At some point in your life, chances are, you’ve heard at least one of the following cliche phrases: 

“You are what you eat.”

“You are what you think.”

“You are who you hang around.”

“You are the sum of your choices.”

A more recent trendy phrase is, “You are what you attract.” This is interchangeably used with “You attract who you are.”

The basis behind this phrase is that the people we attract into our lives, whether it be personal or professional, are attracted and drawn to us based on the characteristics of who we are, or, the ‘energy’ that we put out into the environment.   

First let me make a few points.  There is a thing called affinity.  When two or more people share an affinity, of course they will have a natural inclination to connect.  Similar interests, common goals, shared viewpoints…all of these are areas of likeness that will create an organic connection. 

In life, you will have moments where the people who are drawn to you have little to no similar interests as you.   They may even exhibit behavior that has nothing to do with you.  Based on the trend, “You are what you attract”, one would presume that you are the reason certain types of people come into your life.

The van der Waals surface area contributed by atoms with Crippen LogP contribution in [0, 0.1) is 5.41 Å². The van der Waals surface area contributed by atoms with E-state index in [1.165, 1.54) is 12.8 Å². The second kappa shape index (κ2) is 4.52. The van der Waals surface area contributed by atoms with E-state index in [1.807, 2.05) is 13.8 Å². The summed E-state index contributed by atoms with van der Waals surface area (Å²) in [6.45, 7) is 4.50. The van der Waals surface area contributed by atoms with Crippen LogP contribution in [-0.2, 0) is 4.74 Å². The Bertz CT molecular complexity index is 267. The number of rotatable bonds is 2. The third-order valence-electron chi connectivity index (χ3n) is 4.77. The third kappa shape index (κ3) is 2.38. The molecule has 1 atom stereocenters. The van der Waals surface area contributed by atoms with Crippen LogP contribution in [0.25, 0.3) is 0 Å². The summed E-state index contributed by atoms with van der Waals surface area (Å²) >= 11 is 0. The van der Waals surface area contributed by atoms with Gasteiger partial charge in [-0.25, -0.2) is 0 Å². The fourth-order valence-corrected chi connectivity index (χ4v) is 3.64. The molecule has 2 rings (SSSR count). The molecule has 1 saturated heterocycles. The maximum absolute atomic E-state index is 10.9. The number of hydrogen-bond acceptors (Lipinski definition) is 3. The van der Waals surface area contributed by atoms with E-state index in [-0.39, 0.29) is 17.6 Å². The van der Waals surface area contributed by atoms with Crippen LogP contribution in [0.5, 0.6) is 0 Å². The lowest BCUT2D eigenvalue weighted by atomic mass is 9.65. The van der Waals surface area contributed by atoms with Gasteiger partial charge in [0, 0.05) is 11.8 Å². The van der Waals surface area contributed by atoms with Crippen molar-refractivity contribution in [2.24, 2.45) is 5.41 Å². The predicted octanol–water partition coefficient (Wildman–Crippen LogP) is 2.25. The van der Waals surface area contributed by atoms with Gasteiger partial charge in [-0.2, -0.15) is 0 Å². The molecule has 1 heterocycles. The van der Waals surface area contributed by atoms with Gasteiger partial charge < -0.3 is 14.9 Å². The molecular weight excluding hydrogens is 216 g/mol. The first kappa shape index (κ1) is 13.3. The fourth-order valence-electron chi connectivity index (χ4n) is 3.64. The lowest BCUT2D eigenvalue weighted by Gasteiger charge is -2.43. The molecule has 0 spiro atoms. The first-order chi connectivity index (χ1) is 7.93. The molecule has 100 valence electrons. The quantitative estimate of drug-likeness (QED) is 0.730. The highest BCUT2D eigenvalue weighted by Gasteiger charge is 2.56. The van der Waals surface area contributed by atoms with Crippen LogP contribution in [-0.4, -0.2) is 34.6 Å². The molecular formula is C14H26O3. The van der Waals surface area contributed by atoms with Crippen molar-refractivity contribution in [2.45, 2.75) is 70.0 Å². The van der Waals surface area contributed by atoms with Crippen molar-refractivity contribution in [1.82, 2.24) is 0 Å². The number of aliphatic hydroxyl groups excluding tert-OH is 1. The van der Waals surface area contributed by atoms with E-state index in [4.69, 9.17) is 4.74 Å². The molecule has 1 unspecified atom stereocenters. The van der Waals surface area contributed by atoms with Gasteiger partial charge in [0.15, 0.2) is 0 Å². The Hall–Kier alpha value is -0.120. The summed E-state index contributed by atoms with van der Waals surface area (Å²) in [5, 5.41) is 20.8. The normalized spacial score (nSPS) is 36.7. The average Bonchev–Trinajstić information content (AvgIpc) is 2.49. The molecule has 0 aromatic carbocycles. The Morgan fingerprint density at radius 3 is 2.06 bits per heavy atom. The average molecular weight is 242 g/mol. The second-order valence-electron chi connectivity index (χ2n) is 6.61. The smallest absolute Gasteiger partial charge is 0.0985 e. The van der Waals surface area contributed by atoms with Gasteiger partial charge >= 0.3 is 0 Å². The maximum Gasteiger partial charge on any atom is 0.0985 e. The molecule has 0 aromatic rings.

Let’s discuss. 

On one hand, as previously stated, affinity definitely has an impact on the people we connect with.  On the other hand, people may be drawn to you based on what they know you have inside.  

Are you naturally joyful?  Do you exude peace?  Do you have a natural inclination to provide solutions to problems?  Are you a gifted speaker?  Do you see the bright side of everything? Are you organically generous?  These are some qualities that are attractive, and also qualities that many strive to connect with.  

These types of phrases are not helpful because although on the surface they seem to provide clarity, in reality they secretly add to feelings of guilt and shame over who comes into your life.  

At the end of the day, we do not and cannot control another person or their behavior.  Nor are we responsible for their actions.  

With that being said, be honest with yourself and then trust yourself.  If you know you have made bad decisions exercised with poor judgement, own that.  Be honest and then make a plan move differently going forward.  

If you have been fair with your judgement of character and some people have found their way into your life who have qualities and beliefs that do not align with yours, do not live in that guilt.  Their behavior has nothing to do with you.  Understand that their place in your life may have been to be exposed to your good qualities, so that they can become better.  After all, everyone has had to learn from someone else at some point.  

Let this be a reminder to you to shift your way of thinking and not get caught up in trendy phrases that will eventually add to anxiety.  

Be well my friends!


One Comment Add yours

  1. Lilly D says:

    A thought-provoking message. Well-written piece of writing!

    Liked by 1 person

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